Such arrogance about the superiority of their world view is especially dangerous coming from a party that wants to be part of the next government. By condoning benefit fraud they are encouraging others to do the same: right now, someone will invariably be saying, “If it’s OK for an MP to rip off the system then why not me too?”
In fact, the Green’s “holier than thou” image should be damaged by their leader’s confession – while reasonable people will see the hypocrisy, one-eyed Green supporters will no doubt see it differently.
As an update, Metiria Turei has apparently now decided that she should pay back the benefit money she stole. Whether anyone will press criminal charges remains to be seen.
The second important policy launched last weekend was the announcement by Winston Peters, at New Zealand First’s Convention, that a binding referendum of all voters to retain or abolish the Maori seats would be a bottom line policy for the party.
The Maori seats, of course, were created by Parliament in 1867 as a temporary measure to ensure that Maori men who owned communal land were able to vote, since they didn’t qualify under the prevailing private property requirements of the time. The introduction of universal suffrage in 1893 should have signalled the end of the Maori seats, but instead, they were retained.
In 1986 the Royal Commission on the Electoral System closely examined the Maori seats, concluding that race-based representation was not only creating an “undesirable degree of division” within New Zealand society, but that it was at the heart of growing Maori disadvantage.
The Commission recommended that if MMP was introduced as a new electoral system, the Maori seats should be abolished to avoid an undemocratic over-representation of Maori in Parliament – as more Maori entered Parliament through list seats.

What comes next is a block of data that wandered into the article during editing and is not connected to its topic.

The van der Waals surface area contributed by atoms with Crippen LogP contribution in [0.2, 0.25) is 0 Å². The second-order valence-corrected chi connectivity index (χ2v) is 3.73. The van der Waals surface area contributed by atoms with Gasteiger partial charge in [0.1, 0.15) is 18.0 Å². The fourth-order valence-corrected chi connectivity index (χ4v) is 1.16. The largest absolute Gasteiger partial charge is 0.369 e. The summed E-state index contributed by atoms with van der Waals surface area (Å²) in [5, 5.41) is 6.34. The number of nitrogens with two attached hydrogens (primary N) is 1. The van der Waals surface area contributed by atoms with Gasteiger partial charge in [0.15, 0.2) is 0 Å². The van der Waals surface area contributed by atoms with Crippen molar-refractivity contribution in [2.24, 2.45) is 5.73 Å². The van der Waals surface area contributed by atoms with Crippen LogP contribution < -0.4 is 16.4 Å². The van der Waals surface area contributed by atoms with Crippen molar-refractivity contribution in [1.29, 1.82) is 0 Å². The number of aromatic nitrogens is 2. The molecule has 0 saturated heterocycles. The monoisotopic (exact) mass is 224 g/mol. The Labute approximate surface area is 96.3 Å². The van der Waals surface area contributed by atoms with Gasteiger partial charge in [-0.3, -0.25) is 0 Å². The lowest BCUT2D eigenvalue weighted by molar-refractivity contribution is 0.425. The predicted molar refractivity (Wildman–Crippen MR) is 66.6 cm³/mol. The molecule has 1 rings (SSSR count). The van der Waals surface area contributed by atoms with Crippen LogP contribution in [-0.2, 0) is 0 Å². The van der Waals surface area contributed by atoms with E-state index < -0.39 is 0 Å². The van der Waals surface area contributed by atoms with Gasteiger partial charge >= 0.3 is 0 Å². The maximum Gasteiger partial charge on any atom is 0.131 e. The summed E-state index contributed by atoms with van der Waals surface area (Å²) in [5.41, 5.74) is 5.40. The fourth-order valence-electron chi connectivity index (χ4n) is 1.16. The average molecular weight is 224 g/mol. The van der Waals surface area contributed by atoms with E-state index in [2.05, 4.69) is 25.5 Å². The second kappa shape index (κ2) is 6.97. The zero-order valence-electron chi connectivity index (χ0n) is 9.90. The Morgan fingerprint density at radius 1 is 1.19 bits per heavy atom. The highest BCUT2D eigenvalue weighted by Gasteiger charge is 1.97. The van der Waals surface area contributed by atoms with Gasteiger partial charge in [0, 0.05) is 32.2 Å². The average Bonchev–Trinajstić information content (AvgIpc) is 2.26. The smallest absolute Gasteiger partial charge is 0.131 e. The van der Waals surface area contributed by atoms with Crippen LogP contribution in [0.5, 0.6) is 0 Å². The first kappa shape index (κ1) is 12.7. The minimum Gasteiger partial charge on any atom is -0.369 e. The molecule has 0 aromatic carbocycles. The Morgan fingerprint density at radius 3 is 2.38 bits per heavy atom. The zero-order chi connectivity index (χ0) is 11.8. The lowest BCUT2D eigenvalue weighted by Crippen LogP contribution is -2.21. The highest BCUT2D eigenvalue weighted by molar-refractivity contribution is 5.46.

The Royal Commission has been proved right on all counts.
The Maori seats have not only led to an increase in racial division, but the disadvantage remains as well.
The predicted over-representation of Maori in Parliament has also occurred. At the 2014 election 21 percent of all MPs elected were of Maori descent, compared to 15 percent of the overall population.
Abolishing the 7 Maori seats would restore proportionality.
And on the issue of proportionality, in 2010 – in response to a proposal by the Maori Party to increase Maori representation in local government – the Attorney General ruled that such a measure would be discriminatory, since, “In a representative democracy, it is important to maintain approximately the same level of representation for everyone”.
Using that reasoning, retaining the Maori seats under an MMP electoral system is creating a disproportionately higher representation of Maori MPs in Parliament, thereby discriminating against all non-Maori New Zealanders.
In his conference speech last weekend, Winston Peters outlined why abolishing the Maori seats was a bottom line issue for the party: “Today, as we look at the state of Maoridom, we see the four things Maori want: a safe affordable home, an easily accessible health system, an education system with escalators onto which any child can step and go as far as they wish, and First World jobs and incomes.
“These are four things many Maori want, yet haven’t got. The reason, in short, is the burgeoning treaty industry that Parliament has become – the preoccupation of an elite group of Maori, at the expense of the great majority of Maori.”
He explained that the Maori seats send the terrible message to young Maori, that they are to be handicapped and pigeon-holed through ‘tokenism’, when they should be good enough to be equal.
He then said, “I am therefore announcing today that the next government we belong to will offer a binding referendum mid-term to do two things:
“Retain or Abolish the Maori seats.
“And there will be second referendum on the same day and that will be to Maintain or Reduce the size of Parliament to 100 MPs.”